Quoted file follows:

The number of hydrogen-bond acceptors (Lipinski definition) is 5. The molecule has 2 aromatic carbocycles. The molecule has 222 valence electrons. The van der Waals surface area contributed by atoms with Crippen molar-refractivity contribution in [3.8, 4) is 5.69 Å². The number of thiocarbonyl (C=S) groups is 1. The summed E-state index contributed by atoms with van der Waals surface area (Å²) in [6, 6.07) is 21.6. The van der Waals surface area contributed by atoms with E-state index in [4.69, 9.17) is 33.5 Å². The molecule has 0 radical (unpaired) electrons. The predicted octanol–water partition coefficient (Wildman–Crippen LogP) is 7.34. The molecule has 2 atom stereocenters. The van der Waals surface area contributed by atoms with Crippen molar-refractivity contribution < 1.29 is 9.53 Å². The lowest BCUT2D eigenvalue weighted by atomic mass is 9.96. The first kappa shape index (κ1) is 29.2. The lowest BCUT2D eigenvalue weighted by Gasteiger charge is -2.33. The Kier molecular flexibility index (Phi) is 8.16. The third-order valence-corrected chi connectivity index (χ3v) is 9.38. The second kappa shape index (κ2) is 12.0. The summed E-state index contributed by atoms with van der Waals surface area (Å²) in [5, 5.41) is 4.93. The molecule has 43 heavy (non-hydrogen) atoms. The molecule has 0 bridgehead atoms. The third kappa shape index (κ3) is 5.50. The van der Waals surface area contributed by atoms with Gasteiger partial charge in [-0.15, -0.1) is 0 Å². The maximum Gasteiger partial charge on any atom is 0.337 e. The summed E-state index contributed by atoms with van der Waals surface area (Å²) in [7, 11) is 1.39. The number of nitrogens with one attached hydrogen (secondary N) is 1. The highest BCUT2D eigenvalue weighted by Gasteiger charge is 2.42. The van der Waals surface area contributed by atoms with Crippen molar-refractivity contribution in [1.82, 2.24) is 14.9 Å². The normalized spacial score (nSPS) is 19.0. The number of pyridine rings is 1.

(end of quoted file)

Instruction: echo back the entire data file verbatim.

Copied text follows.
The number of hydrogen-bond acceptors (Lipinski definition) is 5. The molecule has 2 aromatic carbocycles. The molecule has 222 valence electrons. The van der Waals surface area contributed by atoms with Crippen molar-refractivity contribution in [3.8, 4) is 5.69 Å². The number of thiocarbonyl (C=S) groups is 1. The summed E-state index contributed by atoms with van der Waals surface area (Å²) in [6, 6.07) is 21.6. The van der Waals surface area contributed by atoms with E-state index in [4.69, 9.17) is 33.5 Å². The molecule has 0 radical (unpaired) electrons. The predicted octanol–water partition coefficient (Wildman–Crippen LogP) is 7.34. The molecule has 2 atom stereocenters. The van der Waals surface area contributed by atoms with Crippen molar-refractivity contribution < 1.29 is 9.53 Å². The lowest BCUT2D eigenvalue weighted by atomic mass is 9.96. The first kappa shape index (κ1) is 29.2. The lowest BCUT2D eigenvalue weighted by Gasteiger charge is -2.33. The Kier molecular flexibility index (Phi) is 8.16. The third-order valence-corrected chi connectivity index (χ3v) is 9.38. The second kappa shape index (κ2) is 12.0. The summed E-state index contributed by atoms with van der Waals surface area (Å²) in [5, 5.41) is 4.93. The molecule has 43 heavy (non-hydrogen) atoms. The molecule has 0 bridgehead atoms. The third kappa shape index (κ3) is 5.50. The van der Waals surface area contributed by atoms with Gasteiger partial charge in [-0.15, -0.1) is 0 Å². The maximum Gasteiger partial charge on any atom is 0.337 e. The summed E-state index contributed by atoms with van der Waals surface area (Å²) in [7, 11) is 1.39. The number of nitrogens with one attached hydrogen (secondary N) is 1. The highest BCUT2D eigenvalue weighted by Gasteiger charge is 2.42. The van der Waals surface area contributed by atoms with Crippen molar-refractivity contribution in [1.82, 2.24) is 14.9 Å². The normalized spacial score (nSPS) is 19.0. The number of pyridine rings is 1.